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With The Open Championship now over, Ellina Webb takes a look at what golf clubs like the Royal Birkdale can do to green the greens and lower their carbon footprint.

This year The Open was held at Royal Birkdale, one of the World’s best courses which is famous for hosting more championships and international events since World War 2 than any other course. But beyond upholding the standards of a prestigious golf club, should clubs like the Royal Birkdale be upholding – or indeed driving the standards for sustainability? 

 

Environmental impact of golf clubs

Many golf clubs are conscious of their environmental impact, especially to the wildlife and nature in and around the greens. They are also considerate of water usage – attempting to decrease water consumption where possible.  Although with the varying weather patterns this is a major challenge.

Solutions to help with this challenge however include computer controlled irrigation systems, regular checks and affective action. In addition to this, off the course, water use in clubhouse toilets, changing rooms and kitchens should also be monitored.

Another major environmental challenge for golf clubs affects the supply chain. Essentially looking at decreasing suppliers, having bulk deliveries, effectively controlling pests and implementing sustainable waste management should be top of the scorecard.

The challenge closest to my heart however is the adoption of renewables…

 

Renewable technology for golf clubs

Back in 2007 (and updated in 2013) the then-new Castle Course in St Andrews was looking to heat and cool their clubhouse in the most efficient manner possible. Although there were many solutions available, the benefit of available land and water sources meant that a swing towards water cooled and ground source heat recovery systems was ideal.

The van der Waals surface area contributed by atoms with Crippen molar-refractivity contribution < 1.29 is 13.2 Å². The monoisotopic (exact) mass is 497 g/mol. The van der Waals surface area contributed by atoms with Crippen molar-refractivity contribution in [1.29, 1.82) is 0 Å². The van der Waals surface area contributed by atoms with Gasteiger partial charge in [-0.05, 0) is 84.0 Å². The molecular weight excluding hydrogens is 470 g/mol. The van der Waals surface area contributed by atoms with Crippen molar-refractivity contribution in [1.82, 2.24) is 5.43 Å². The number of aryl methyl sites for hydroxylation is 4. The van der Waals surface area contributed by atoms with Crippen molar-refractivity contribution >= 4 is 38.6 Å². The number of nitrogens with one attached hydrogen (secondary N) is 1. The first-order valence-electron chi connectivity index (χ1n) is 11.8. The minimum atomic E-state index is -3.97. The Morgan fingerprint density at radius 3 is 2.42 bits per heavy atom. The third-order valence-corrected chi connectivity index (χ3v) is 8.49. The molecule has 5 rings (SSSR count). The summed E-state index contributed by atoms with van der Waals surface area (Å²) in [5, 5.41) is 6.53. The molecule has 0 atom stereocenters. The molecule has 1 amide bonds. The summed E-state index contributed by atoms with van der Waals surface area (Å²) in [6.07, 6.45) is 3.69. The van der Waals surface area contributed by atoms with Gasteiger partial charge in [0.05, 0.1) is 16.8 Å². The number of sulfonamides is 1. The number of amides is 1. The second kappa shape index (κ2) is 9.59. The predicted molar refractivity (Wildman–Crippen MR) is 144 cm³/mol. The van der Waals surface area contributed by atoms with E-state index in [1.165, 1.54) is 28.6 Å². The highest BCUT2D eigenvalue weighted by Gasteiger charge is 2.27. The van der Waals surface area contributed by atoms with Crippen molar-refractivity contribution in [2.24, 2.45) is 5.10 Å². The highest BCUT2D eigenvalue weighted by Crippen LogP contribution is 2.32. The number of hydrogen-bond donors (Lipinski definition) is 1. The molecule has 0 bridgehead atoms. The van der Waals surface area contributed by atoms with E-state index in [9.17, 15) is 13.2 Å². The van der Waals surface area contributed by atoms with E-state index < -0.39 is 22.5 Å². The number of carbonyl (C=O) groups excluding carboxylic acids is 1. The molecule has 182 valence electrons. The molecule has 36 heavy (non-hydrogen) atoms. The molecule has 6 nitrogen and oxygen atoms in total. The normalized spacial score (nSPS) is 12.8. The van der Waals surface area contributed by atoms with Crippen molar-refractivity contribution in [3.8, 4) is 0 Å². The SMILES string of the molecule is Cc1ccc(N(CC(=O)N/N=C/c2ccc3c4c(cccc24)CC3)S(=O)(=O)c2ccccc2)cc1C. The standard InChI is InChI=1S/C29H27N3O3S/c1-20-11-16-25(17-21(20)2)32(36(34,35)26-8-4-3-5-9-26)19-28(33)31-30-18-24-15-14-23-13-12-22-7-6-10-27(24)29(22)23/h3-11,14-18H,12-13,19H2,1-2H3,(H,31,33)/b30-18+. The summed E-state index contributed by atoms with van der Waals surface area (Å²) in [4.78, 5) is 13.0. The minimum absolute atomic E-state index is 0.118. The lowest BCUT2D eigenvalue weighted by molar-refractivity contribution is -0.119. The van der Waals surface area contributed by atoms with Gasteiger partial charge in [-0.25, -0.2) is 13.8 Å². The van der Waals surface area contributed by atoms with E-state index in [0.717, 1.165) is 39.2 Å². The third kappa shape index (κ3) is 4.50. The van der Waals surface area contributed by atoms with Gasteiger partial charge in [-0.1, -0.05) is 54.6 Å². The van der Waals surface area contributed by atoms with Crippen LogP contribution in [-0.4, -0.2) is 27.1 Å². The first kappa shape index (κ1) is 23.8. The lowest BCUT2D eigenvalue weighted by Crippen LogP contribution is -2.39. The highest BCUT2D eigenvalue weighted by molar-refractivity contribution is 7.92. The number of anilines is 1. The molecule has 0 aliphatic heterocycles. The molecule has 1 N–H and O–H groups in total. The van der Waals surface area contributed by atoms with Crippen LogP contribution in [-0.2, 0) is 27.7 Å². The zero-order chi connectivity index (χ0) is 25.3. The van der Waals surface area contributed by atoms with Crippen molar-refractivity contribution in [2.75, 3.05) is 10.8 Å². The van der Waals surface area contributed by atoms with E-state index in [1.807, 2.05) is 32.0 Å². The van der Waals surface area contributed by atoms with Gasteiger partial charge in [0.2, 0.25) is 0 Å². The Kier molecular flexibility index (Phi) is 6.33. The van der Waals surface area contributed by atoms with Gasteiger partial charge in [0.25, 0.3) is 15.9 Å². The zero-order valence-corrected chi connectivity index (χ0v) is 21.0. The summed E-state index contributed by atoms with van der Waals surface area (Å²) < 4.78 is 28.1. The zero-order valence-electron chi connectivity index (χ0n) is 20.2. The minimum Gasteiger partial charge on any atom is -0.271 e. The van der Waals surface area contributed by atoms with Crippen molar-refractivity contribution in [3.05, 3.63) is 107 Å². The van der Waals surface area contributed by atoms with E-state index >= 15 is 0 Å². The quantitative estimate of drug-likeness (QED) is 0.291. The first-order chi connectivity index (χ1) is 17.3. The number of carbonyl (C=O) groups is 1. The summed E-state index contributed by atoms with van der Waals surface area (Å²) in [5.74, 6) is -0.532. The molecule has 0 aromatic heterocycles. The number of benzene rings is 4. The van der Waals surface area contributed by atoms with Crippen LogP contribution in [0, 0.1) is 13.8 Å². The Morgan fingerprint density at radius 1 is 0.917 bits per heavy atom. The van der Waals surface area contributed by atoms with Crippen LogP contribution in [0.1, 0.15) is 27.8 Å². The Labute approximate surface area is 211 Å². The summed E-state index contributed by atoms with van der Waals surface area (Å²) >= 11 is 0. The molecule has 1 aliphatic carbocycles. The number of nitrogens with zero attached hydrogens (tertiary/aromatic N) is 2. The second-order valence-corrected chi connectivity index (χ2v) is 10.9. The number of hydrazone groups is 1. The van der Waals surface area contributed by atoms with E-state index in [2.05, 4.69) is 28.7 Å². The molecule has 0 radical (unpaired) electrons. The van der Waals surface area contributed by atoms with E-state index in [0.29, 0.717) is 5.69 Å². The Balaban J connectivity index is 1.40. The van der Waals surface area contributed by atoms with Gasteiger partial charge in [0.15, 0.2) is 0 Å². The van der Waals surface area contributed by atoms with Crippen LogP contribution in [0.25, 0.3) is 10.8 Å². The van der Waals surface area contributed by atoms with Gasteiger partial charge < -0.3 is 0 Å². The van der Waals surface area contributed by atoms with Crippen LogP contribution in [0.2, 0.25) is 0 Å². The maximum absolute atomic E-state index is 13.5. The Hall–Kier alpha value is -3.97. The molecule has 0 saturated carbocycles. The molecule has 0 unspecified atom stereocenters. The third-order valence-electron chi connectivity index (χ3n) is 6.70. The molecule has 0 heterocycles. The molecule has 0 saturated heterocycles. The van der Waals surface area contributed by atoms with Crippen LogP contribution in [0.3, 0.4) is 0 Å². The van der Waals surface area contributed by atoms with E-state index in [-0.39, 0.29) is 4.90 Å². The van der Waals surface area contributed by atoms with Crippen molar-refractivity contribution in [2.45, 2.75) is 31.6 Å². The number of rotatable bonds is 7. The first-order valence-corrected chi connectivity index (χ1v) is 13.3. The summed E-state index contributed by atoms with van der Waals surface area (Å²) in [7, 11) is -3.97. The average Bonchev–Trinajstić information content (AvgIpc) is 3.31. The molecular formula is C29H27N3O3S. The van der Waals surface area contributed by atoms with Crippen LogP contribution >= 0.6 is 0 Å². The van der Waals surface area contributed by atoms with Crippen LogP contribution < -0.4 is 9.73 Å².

The installation was undertaken and the clubhouse was fitted with an under floor heating system that connected to the renewable equipment. In addition to this effective control systems were put in place to allow the team to control and monitor the systems as efficiently as possible – maximising their energy saving potential. In fact, as with most effective use of heating and cooling controls, maintenance costs can often be reduced and response times, such as costly site visits can be avoided as problems can be logged and resolved over the internet.

Castle Course also benefits from an effective ventilation system. The Mechanical Ventilation with Heat Recovery system takes in fresh air and exhausts stale air, using heat recovery to recover over 80% of the heat from the exhaust air. This is one of the most energy efficient ways to ventilate a building and with indoor air quality being a major health issue, the health and wellbeing of members should be high priority.

The best systems can also switch to offer free night-time cooling which can help ensure the clubhouse is fresh and airy each morning. Saving on additional use of air conditioning.

In addition to all this, Castle Course has solar panels, uses electric buggies and they use a higher quality engine oil for their mowing equipment so that they can lower oil usage.

The Royal Birkdale is also mindful of its carbon footprint and this overview of energy use on golfenvironment.org explains that in 2009 the club engaged with an energy consultant to make improvements, including adding solar panels. Other cost-effective energy saving activities included electric vehicles, regular servicing of the existing air conditioning and non-renewable heating system, use of natural ventilation, and improved insulation. 

For more information of sustainability and environmental protection in the golf industry please visit http://www.golfenvironment.org/

 

General energy saving in golf clubs

So to wrap up this article, the wedge between environmental concerns and industries like golf is getting better as the above examples show. So whether you’re an armchair golfer, a professional, or running your own club, the bullet points below will help you find a fair-way to reducing your carbon footprint:

  • Look into upgrading to renewable heating and cooling solutions
  • Update existing control systems – some even allow for control via Smartphones!
  • Invest in ventilation systems to improve the wellbeing of staff and members
  • Install energy saving or LED light bulbs
  • Use solar lighting outside
  • Use motion sensor or timer lighting
  • Ensure any new clubhouse appliances are A rated
  • Use electric vehicles and buggies

In the meantime, you don’t have to invest in new equipment if your budget won’t stretch. Educating staff will have an impact too. Lowering energy use can be as simple as remembering to switch off a light, closing an external door so the heat doesn’t escape or keeping TV monitors off during off peak times. 

We hope you enjoyed watching The Open over the weekend and congratulations to Jordan Speith.

Ellina Webb is a Marketing Specialist at Mitsubishi Electric

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